True South

Those of you that haven’t been watching True South since it first came out a couple of years ago have been missing it. It’s one of THE best shows available, especially for a group such as those that read this board. Great stories all across the South.

If I were you (and had not been watching), I’d advise just setting your DVR to record the show and eventually you’ll catch all of them. Well worth it!

These are great stories. I’ve always thought I could just travel the state of Arkansas and do stories on the people and the towns. They have great tales. There is wonderful history everywhere. Heck, I could just do stories on the little places around me – like Norfork, Calico Rock, Valley Springs, Yellville, Bull Shoals, Brockwell, Melbourne, Mountain View, etc. Everyone of those places has a story that resonates. It just takes someone who will go there and listen.

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I"d buy that. I love traveling around Arkansas when I’m in the state.

Pretty good gig John T. Edge has created for himself. Just eating and listening his way across The South. Always taking the back roads and finding the hidden culinary and human gems.

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The Cow Pen burned down several years ago but was rebuilt and is now operating as Table 82 @Cowpen. A new bridge was built over the Miss River so the new place is close to original but not in same area .

Yes cotton and rice acreages are down , not only in Arkansas but also La. and Miss. The former cotton grounds are very fertile and today many of the larger cotton farms are hugh grain producing enterprises today. Round Up seed technology and high yields allow those operations to continue to produce at yields equal to some of best in Iowa and Illinois. 300bpa corn and 75 bpa soybeans are common on the rich land with normal weather. Harvest of both is August and September and usually over by this time of the year. Cotton supported more business than the grain costs do so local economies suffered all up and down the Mississippi River and traditional farming areas. Hard to drive through these areas today compared to what they were in the 1960’s relative to agriculture.

I grew up on a cotton farm in eastern Arkansas and paid for my college at UA with some insect scouting and commodity trading endeavors, thus link to my username here. Worked in Miss and La in commodity business for 25 years before moving to St.louis for work purposes. Lived in Greenville during that time and had many a great night at the Cow Pen.

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Some of you might enjoy this blog site. I have followed it for many years as way to keep up with some of the developments in state of Arkansas and it reminds me of frog gigging and other things of my youth and growing up in Arkansas. Many of you probably know the author.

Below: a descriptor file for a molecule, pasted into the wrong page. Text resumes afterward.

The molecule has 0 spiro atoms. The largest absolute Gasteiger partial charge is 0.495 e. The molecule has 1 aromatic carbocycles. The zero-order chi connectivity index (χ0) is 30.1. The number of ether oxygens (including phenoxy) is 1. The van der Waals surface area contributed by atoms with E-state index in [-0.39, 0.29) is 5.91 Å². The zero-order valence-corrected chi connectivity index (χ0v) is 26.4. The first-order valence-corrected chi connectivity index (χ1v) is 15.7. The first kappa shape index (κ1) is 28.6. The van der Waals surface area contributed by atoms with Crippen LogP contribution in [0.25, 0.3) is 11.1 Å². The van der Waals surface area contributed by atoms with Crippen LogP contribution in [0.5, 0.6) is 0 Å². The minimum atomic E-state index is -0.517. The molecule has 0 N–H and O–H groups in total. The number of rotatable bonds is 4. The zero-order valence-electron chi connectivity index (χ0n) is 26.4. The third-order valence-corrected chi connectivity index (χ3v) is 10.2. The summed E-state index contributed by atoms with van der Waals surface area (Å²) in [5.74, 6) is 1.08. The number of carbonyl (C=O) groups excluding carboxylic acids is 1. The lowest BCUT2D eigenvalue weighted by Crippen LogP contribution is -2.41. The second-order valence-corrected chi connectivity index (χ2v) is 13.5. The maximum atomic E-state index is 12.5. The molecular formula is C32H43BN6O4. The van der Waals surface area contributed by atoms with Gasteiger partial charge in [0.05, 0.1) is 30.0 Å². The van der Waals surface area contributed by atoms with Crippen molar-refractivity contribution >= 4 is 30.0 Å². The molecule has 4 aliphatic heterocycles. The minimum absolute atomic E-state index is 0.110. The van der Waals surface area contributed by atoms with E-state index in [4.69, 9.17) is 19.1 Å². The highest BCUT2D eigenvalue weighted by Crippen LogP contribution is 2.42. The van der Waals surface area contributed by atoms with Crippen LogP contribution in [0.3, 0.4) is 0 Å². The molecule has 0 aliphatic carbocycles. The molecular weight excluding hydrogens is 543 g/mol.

http://www.rexnelsonsouthernfried.com

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I’ve known Rex since… well, put it this way: The first time I remember seeing him he was wearing a Cub Scout uniform. He was 8. He was best man at my wedding. And I was a groomsman at his.

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I can SEE both of you as cub scouts.

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Clay can I share a story with you and the board about Southeast Arkansas and the 1927 flood?

It was more than flooding there, right? I was told of the floods that year by my grandfather.

I wasn’t a Cub Scout (long and weird story involving some of my parents’ strange views). But Rex and I were in the same Boy Scout troop later. He made Eagle Scout. I didn’t.

Thanks. Appreciate the info. I too was a cotton scout in Jefferson and Lincoln Counties. Really great job for college students. I learned so much and made contacts that served me well for years and years

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Driving through South Georgia last week the cotton fields reminded me of growing up in Jefferson county. I didn’t smell defoliant but it still reminded me of that smell. Good memories.

Yes sir, I also was told many stories about that flood from my grandparents, great Aunts and Uncle’s… that flood, the Great Depression and WWII really impacted that generation… a little background my grandparents on my mother’s side where both children of farmers. My grandmothers family at the time were from Helena / West Helena and my grandfather family were from east of Dumas. They both like many others lost everything in that flood, What I always found to be interesting we’re the stories about the range war that took place between the people on the Arkansas side and the people on the Mississippi side. Apparently, as I’ve been told at many family reunions, as the Mississippi River began to rise people from the Mississippi side floated across the river with to goal to dynamite the levee so the water would flood the Arkansas side and save the Mississippi side… and the Arkansas people attempted to return the favor…I’ve also heard this same story from many people in Louisiana that the same things took place down there. So people were having to stand guard on the levees with shotguns or sling shots or whatever you could get to keep this from happening. Eventually both sides flooded. …. I would listen to those type of stories for hours…most farmers from that area lost land or the land was unable to be farmed… so they would share crop after that. I know the delta is not the most attractive part of Arkansas… but man sure is a lot of history down there…

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Drove back through the NC cotton fields this afternoon. Not picked yet but I did see a harvesting machine idle in the middle of one field.

I didn’t know much about the flood. Thought this was a good read.

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